Genre: Crime Drama
Director: Justin Kurzel
Starring: Lucas Pittaway, Bob Adriaens, Louise Harris, Daniel Henshall
Duration: 120 min.
When 16 year-old Jamie is introduced to a charismatic man, a friendship begins. As the relationship grows so does Jamie's suspicions, until he finds his world threatened by both his loyalty for, and fear of his new found father figure, John Bunting: Australia's most notorious serial killer.
Snowtown is the debut feature from Australian filmmaker Justin Kurzel. Written by Shaun Grant, it is based on real life events that occured in South Australia during the 1990's known as the Snowtown murders. It premiered in the International Critic's Week section of the 2011 Cannes Film Festival, where it received the FIPRESCI Special Mention Prize.
Starting out with a thumping industrial sounding beat, and a deceptively calm view of the Australian countryside passing by at highway speeds, even the bizarre dream described to us by the narrator does not hint at the brutal, disturbing and often very difficult to watch film that is to come. We are soon introduced to sixteen-year old Jamie Vlasskis (Lucas Pittaway), who lives in a squalid suburb of Adelaide with his single mother Elizabeth (Louise Harris) and two brothers. But it's not enough that they are poor, his mother's current boyfriend, their neighbor from across the street, is a pedophile who makes Jamie and his brothers pose naked for pictures. He is also routinely sexually abused by his older half brother Troy.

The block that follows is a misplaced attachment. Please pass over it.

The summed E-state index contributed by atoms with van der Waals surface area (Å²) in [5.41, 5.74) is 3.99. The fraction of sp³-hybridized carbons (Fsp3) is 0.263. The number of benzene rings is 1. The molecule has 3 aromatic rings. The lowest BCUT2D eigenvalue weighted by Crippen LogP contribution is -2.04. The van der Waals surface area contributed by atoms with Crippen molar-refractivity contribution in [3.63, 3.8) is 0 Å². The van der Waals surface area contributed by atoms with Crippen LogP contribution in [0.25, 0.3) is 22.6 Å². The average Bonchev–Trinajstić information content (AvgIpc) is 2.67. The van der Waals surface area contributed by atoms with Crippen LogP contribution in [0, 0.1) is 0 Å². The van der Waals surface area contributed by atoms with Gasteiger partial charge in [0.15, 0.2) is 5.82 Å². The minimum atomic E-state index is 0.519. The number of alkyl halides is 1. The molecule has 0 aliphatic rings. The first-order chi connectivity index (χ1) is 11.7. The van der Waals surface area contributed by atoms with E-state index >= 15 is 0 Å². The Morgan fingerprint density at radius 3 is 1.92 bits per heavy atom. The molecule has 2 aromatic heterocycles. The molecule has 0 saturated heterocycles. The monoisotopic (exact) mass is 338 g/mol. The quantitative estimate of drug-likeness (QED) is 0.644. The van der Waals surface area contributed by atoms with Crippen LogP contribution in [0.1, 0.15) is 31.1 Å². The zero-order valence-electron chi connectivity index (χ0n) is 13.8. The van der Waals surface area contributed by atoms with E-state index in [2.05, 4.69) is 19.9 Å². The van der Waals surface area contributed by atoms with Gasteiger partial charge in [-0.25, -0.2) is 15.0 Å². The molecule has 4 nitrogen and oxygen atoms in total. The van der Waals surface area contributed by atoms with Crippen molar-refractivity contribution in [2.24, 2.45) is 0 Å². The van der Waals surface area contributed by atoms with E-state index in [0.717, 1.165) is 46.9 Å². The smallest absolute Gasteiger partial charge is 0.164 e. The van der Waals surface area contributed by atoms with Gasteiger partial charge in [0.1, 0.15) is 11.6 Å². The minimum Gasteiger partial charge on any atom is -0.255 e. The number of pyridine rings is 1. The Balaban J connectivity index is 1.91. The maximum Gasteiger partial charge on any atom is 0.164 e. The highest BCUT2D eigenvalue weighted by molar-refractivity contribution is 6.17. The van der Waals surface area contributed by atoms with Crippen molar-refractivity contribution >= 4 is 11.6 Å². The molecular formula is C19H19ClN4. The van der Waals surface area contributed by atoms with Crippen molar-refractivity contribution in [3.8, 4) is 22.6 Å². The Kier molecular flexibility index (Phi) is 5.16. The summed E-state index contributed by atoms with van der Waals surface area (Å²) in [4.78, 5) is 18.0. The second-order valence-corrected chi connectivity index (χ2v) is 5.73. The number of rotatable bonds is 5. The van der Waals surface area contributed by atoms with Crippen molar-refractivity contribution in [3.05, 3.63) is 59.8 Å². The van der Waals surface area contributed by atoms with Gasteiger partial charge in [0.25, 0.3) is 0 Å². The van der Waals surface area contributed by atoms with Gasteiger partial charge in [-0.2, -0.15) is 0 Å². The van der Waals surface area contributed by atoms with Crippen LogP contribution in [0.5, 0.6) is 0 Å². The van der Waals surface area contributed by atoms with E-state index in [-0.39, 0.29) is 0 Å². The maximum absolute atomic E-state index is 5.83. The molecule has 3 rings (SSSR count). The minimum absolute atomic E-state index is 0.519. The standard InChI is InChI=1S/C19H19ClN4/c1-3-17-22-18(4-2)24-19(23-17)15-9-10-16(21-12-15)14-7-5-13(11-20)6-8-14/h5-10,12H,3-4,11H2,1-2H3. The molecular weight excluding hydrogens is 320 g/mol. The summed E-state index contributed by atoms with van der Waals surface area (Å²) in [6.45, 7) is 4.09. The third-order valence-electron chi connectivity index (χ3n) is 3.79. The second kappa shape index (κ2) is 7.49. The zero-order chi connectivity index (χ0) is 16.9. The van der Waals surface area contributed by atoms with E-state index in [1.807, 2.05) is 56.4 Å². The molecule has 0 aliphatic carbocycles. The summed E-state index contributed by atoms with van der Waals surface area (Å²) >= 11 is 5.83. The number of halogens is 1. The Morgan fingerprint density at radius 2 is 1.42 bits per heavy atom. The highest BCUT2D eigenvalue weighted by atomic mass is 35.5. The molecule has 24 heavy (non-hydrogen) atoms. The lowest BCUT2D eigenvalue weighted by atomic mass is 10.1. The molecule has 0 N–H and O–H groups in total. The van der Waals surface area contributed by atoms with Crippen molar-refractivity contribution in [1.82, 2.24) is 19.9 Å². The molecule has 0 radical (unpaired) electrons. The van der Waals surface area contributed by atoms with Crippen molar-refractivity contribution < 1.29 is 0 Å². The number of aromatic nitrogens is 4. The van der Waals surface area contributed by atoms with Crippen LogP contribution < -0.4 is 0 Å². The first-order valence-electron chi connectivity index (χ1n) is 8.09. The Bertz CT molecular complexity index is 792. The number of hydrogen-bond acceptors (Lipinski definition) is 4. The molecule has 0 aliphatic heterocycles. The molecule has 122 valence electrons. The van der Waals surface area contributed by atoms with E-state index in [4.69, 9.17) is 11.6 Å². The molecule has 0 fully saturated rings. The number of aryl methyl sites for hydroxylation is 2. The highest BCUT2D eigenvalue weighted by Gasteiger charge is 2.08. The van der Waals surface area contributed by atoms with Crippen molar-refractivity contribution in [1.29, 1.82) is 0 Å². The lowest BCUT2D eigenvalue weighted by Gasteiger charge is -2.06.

This seriously unhealthy environment sets the stage for a charismatic newcomer to come in and easily be welcomed, by Liz as a protector for her boys, and by Jamie as the strong father figure he never had. Just their luck though that this new positive influence happens to be Australia's worst serial killer, John Bunting. Gradually, the sordid character and murderous intentions of John are revealed, and helplessly we watch as Jamie is methodically groomed to follow his sinister machinations.
It's a confident and unflinching masterclass in ugliness, filled with grim lives, grim surroundings and grim deeds. A film practically un-enjoyable to behold, but so well directed, acted, and scripted, that it's impossible to turn away as the scenario unfolds with wave after wave of sickening violence and brutality. Not the kind done to shock, scare, or impress the audience, but the kind that makes you really question how and why people could do such things to each other.
Snowtown is an awful film that takes us to the darkest corners of humanity, but this is by no means a poorly made film, and I do not regret watching it. In fact, what Kurzel accomplishes here is so brilliantly powerful that it's hard not to recommend it to anyone with an open mind.
— Bonjour Tristesse